My background is in information security (exploit code, software vulnerabilities, intrusion detection and network malware), as is the background of some of my friends. We have spent a lot of time over the past few years working on things like IDS signatures and the consequences of getting them wrong.
As such, many of my infosecurity friends look at the state of antivirus signatures and wonder why variants can't easily be detected. Especially in the first few hours of a massive malware outbreak, the failure to detect leaves many of us frustrated. When my friends in security operations are facing an outbreak, time is of the essence, and their patience for signature updates has worn thin.
These two fields have rarely had to meet in the past.rarely applied rigorous academic studies to malware, seeing malcode as an uninteresting topic. Antivirus researchers rarely concerned themselves with vulnerabilities and exploits. Despite this history, we're beginning to see a convergence of the two, one that will probably be totally complete in the next five years.
Some of this is due to how the online world has changed this decade, and how a lot of malware has taken advantage of security flaws that can only be discovered through infosecurity research.
But some of this convergence is about filling the gap left by the antivirus companies. This gap between problems and solutions is twofold. First, it's about coverage of malcode samples and threats that they face. AV simply doesn't detect enough of the things out there on the front lines. The second gap comes from the response time. Fed up with the delays, the infosecurity community has taken action to fill the void.
While no one would openly suggest running a computer without some form of antivirus tool, most agree the protection it offers is increasingly disappointing. When I analyze malware I typically find variants of well-worn families with names like "Banker," "SDBot" and "Peacomm," yet most fresh samples aren't detected by most antivirus vendors.
Anyone tasked with helping to protect a user base fromhas seen this and is increasingly frustrated with antivirus methods. So why do we still insist on telling people to scan their computers with updated antivirus tools when we know the odds that all of the malware will be identified and removed is marginal? It's because we don't have better options, yet.
The antivirus world first developed in an era of poorly connected users, when viruses spread over floppies and file downloads. The world had fewer virus authors, and far fewer virus users, or people who modify others' virus software for their own use. In short, time was a luxury that everyone had in abundance.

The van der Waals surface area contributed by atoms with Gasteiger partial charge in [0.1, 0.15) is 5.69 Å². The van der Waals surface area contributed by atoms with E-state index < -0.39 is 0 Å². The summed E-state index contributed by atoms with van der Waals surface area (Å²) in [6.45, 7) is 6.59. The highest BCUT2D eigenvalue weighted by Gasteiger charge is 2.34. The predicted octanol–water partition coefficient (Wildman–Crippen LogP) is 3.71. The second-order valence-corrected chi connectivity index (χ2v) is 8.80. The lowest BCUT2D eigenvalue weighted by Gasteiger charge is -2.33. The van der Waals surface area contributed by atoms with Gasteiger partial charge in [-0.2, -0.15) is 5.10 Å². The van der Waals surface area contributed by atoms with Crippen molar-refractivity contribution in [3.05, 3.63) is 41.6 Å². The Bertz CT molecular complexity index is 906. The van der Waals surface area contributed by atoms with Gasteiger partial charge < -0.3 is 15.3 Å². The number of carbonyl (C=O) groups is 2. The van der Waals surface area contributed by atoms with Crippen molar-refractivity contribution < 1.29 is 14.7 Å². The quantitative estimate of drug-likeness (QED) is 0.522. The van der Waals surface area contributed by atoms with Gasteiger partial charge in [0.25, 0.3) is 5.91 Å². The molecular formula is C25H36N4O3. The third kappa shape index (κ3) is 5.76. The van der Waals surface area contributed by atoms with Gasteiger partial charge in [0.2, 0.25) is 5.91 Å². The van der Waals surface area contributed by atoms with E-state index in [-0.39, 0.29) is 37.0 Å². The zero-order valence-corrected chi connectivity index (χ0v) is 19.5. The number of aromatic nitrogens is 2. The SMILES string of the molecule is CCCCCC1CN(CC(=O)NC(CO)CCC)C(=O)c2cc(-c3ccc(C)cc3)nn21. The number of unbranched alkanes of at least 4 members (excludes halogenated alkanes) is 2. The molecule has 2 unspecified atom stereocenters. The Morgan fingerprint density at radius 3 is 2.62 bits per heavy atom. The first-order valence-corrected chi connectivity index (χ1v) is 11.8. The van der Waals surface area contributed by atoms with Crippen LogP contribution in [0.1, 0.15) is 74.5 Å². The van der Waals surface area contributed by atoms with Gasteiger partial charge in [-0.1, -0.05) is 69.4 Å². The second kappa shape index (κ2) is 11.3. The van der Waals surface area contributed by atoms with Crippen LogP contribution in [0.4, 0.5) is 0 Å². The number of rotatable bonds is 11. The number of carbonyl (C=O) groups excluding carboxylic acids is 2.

This isn't the case any longer, and it hasn't been for several years. The time that the antivirus industry had to turn around signatures and disperse signatures to those in need has dwindled from a day to a couple of hours. Couple that with the large number of minor variants that appear for almost every family means that traditional signature-based antivirus is under duress, it simply fails to meet the needs of network security operators in the current threat landscape.
The frustration felt by many in the network and desktop security operations world is palpable. There have never before been so many users of malware analysis tools like multi-antivirus scanners like VirusTotal and Jotti, sandboxes like Norman, Sunbelt and now Anubis, and so many outsiders testing antivirus software. The pressure on the antivirus firms is visibly increasing, and they're going to have to do something about it.
The failure of antivirus companies to adapt to the dramatic malware appearance rates in 2007 tells us there's time for a change and there's room for a new class of tools. "AV is dead" is the battle cry of a new industry analyst report. Antivirus companies may not be going the way of the dodo, but to many customers, the concept of antivirus as the last line of defense has been thrown out the window. It's time for a better approach, one that can keep up and really defend networks.